|Ba distribution in surface Southern Ocean sediments and export production estimates|Fagel, N.; Dehairs, F.A.; André, L.; Bareille, G.; Monnin, C. (2002). Ba distribution in surface Southern Ocean sediments and export production estimates. Paleoceanography 17(2): 1011 (20 pp.). dx.doi.org/10.1029/2000PA000552
In: Paleoceanography. American Geophysical Union: Washington, DC. ISSN 0883-8305, more
excess Ba; sediment; Southern Ocean; export production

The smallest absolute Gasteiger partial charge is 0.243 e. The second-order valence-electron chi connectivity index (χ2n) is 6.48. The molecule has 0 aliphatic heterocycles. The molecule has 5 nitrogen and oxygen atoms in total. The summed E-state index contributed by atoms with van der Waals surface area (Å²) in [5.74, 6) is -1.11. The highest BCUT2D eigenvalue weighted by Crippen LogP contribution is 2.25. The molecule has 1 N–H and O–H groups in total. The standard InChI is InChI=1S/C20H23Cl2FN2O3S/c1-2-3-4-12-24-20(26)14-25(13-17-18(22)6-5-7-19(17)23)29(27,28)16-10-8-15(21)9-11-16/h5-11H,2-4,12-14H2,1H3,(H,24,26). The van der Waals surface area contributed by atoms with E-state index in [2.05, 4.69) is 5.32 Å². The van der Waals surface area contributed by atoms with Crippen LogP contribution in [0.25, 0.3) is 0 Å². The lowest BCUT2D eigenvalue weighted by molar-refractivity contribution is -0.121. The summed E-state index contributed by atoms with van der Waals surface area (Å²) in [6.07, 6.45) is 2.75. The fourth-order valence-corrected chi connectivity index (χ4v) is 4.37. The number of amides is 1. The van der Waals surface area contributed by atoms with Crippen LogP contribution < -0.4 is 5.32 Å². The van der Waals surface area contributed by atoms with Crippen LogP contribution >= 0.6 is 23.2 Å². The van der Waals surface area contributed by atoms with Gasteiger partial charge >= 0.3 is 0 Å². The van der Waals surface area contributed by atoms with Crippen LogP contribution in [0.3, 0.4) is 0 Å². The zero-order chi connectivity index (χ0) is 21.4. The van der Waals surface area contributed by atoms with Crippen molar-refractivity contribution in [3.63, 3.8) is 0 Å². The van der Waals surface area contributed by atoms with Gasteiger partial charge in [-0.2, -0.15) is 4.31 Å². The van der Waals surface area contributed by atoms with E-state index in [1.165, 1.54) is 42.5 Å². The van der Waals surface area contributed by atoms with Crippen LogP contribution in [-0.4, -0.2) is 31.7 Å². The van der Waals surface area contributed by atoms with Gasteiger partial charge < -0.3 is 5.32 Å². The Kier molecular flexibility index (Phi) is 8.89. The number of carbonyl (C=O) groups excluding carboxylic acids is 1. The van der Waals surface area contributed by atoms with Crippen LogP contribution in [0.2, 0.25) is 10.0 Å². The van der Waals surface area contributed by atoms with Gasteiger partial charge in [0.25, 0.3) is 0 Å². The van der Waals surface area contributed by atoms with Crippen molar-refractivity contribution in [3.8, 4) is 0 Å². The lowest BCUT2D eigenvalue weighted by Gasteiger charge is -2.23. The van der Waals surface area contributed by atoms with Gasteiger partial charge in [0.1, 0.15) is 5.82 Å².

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We present excess Ba (Baxs) data (i.e., total Ba corrected for lithogenic Ba) for surface sediments from a north-south transect between the Polar Front Zone and the northern Weddell Gyre in the Atlantic sector and between the Polar Front Zone and the Antarctic continent in the Indian sector. Focus is on two different processes that affect excess Ba accumulation in the sediments: sediment redistribution and excess Ba dissolution. The effect of these processes needs to be corrected for in order to convert accumulation rate into vertical rain rate, the flux component that can be linked to export production. In the Southern Ocean a major process affecting Ba accumulation rate is sediment focusing, which is corrected for using excess 230Th. This correction, however, may not always be straightforward because of boundary scavenging effects. A further major process affecting excess Ba accumulation is barite dissolution during exposure at the sediment-water column interface. Export production estimates derived from excess 230Th and barite dissolution corrected Baxs accumulation rates (i.e., excess Ba vertical rain rates) are of the same magnitude but generally larger than export production estimates based on water column proxies (234Th-deficit in the upper water column; particulate excess Ba enrichment in the mesopelagic water column). We believe export production values based on excess Ba vertical rain rate might be overestimated due to inaccurate assessment of the Baxs preservation rate. Barite dissolution has, in general, been taken into account by relating it to exposure time before burial depending on the rate of sediment accumulation. However, the observed decrease of excess Ba content with increasing water column depth (or increasing hydrostatic pressure) illustrates the dependence of barite preservation on degree of saturation in the deep water column in accordance with available thermodynamic data. Therefore correction for barite dissolution would not be appropriate by considering only exposure time of the barite to some uniformly undersaturated deep water but requires also that regional differences in degree of undersatuation be taken into account.